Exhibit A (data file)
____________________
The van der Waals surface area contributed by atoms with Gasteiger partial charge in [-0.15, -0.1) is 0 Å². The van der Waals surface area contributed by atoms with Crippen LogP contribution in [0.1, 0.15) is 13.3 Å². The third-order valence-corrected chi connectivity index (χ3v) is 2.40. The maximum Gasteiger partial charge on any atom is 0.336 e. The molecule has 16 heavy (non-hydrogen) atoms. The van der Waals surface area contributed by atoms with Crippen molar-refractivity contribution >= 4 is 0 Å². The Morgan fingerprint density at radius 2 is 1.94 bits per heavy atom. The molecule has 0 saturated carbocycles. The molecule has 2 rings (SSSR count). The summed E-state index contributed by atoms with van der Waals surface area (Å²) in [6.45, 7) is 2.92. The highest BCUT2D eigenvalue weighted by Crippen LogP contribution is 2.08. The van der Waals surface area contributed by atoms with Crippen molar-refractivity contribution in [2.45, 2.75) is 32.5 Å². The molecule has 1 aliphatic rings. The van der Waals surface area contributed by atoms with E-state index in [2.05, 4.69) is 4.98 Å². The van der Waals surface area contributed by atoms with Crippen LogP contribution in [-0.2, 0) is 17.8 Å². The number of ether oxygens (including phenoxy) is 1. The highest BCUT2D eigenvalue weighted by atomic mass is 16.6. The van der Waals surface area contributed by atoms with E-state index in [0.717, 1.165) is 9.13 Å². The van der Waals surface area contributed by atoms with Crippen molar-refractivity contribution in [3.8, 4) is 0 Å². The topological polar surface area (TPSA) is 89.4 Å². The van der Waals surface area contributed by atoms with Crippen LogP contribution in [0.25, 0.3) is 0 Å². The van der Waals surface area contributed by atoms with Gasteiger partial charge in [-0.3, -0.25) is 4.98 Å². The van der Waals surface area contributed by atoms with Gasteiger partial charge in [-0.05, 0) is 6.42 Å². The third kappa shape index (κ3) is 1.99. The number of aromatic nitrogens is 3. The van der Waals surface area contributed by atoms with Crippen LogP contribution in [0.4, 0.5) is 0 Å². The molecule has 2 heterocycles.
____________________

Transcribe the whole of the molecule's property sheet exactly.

The van der Waals surface area contributed by atoms with Gasteiger partial charge in [-0.15, -0.1) is 0 Å². The van der Waals surface area contributed by atoms with Crippen LogP contribution in [0.1, 0.15) is 13.3 Å². The third-order valence-corrected chi connectivity index (χ3v) is 2.40. The maximum Gasteiger partial charge on any atom is 0.336 e. The molecule has 16 heavy (non-hydrogen) atoms. The van der Waals surface area contributed by atoms with Crippen molar-refractivity contribution >= 4 is 0 Å². The Morgan fingerprint density at radius 2 is 1.94 bits per heavy atom. The molecule has 0 saturated carbocycles. The molecule has 2 rings (SSSR count). The summed E-state index contributed by atoms with van der Waals surface area (Å²) in [6.45, 7) is 2.92. The highest BCUT2D eigenvalue weighted by Crippen LogP contribution is 2.08. The van der Waals surface area contributed by atoms with Crippen molar-refractivity contribution in [2.45, 2.75) is 32.5 Å². The molecule has 1 aliphatic rings. The van der Waals surface area contributed by atoms with E-state index in [2.05, 4.69) is 4.98 Å². The van der Waals surface area contributed by atoms with Crippen LogP contribution in [-0.2, 0) is 17.8 Å². The number of ether oxygens (including phenoxy) is 1. The highest BCUT2D eigenvalue weighted by atomic mass is 16.6. The van der Waals surface area contributed by atoms with E-state index in [0.717, 1.165) is 9.13 Å². The van der Waals surface area contributed by atoms with Crippen molar-refractivity contribution in [3.8, 4) is 0 Å². The topological polar surface area (TPSA) is 89.4 Å². The van der Waals surface area contributed by atoms with Crippen LogP contribution in [0.25, 0.3) is 0 Å². The van der Waals surface area contributed by atoms with Gasteiger partial charge in [-0.3, -0.25) is 4.98 Å². The van der Waals surface area contributed by atoms with Gasteiger partial charge in [-0.05, 0) is 6.42 Å². The third kappa shape index (κ3) is 1.99. The number of aromatic nitrogens is 3. The van der Waals surface area contributed by atoms with Crippen LogP contribution in [0.4, 0.5) is 0 Å². The molecule has 2 heterocycles.